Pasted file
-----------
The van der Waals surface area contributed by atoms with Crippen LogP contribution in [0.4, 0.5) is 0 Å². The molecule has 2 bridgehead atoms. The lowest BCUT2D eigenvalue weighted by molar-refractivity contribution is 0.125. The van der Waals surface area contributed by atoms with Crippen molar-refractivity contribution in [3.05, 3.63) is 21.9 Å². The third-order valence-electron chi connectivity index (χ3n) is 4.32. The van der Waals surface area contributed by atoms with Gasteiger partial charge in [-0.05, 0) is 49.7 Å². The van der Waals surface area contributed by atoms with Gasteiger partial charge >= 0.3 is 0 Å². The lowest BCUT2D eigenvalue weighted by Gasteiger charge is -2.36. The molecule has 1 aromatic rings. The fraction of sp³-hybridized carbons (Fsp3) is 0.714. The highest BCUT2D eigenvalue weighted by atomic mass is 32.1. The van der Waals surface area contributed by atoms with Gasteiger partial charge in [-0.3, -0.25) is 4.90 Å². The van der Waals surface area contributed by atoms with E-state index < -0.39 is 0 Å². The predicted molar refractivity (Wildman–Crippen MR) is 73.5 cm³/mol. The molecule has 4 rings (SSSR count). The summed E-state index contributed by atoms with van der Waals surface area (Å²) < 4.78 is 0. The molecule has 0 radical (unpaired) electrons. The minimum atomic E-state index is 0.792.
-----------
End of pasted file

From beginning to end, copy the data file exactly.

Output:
The van der Waals surface area contributed by atoms with Crippen LogP contribution in [0.4, 0.5) is 0 Å². The molecule has 2 bridgehead atoms. The lowest BCUT2D eigenvalue weighted by molar-refractivity contribution is 0.125. The van der Waals surface area contributed by atoms with Crippen molar-refractivity contribution in [3.05, 3.63) is 21.9 Å². The third-order valence-electron chi connectivity index (χ3n) is 4.32. The van der Waals surface area contributed by atoms with Gasteiger partial charge in [-0.05, 0) is 49.7 Å². The van der Waals surface area contributed by atoms with Gasteiger partial charge >= 0.3 is 0 Å². The lowest BCUT2D eigenvalue weighted by Gasteiger charge is -2.36. The molecule has 1 aromatic rings. The fraction of sp³-hybridized carbons (Fsp3) is 0.714. The highest BCUT2D eigenvalue weighted by atomic mass is 32.1. The van der Waals surface area contributed by atoms with Gasteiger partial charge in [-0.3, -0.25) is 4.90 Å². The van der Waals surface area contributed by atoms with E-state index < -0.39 is 0 Å². The predicted molar refractivity (Wildman–Crippen MR) is 73.5 cm³/mol. The molecule has 4 rings (SSSR count). The summed E-state index contributed by atoms with van der Waals surface area (Å²) < 4.78 is 0. The molecule has 0 radical (unpaired) electrons. The minimum atomic E-state index is 0.792.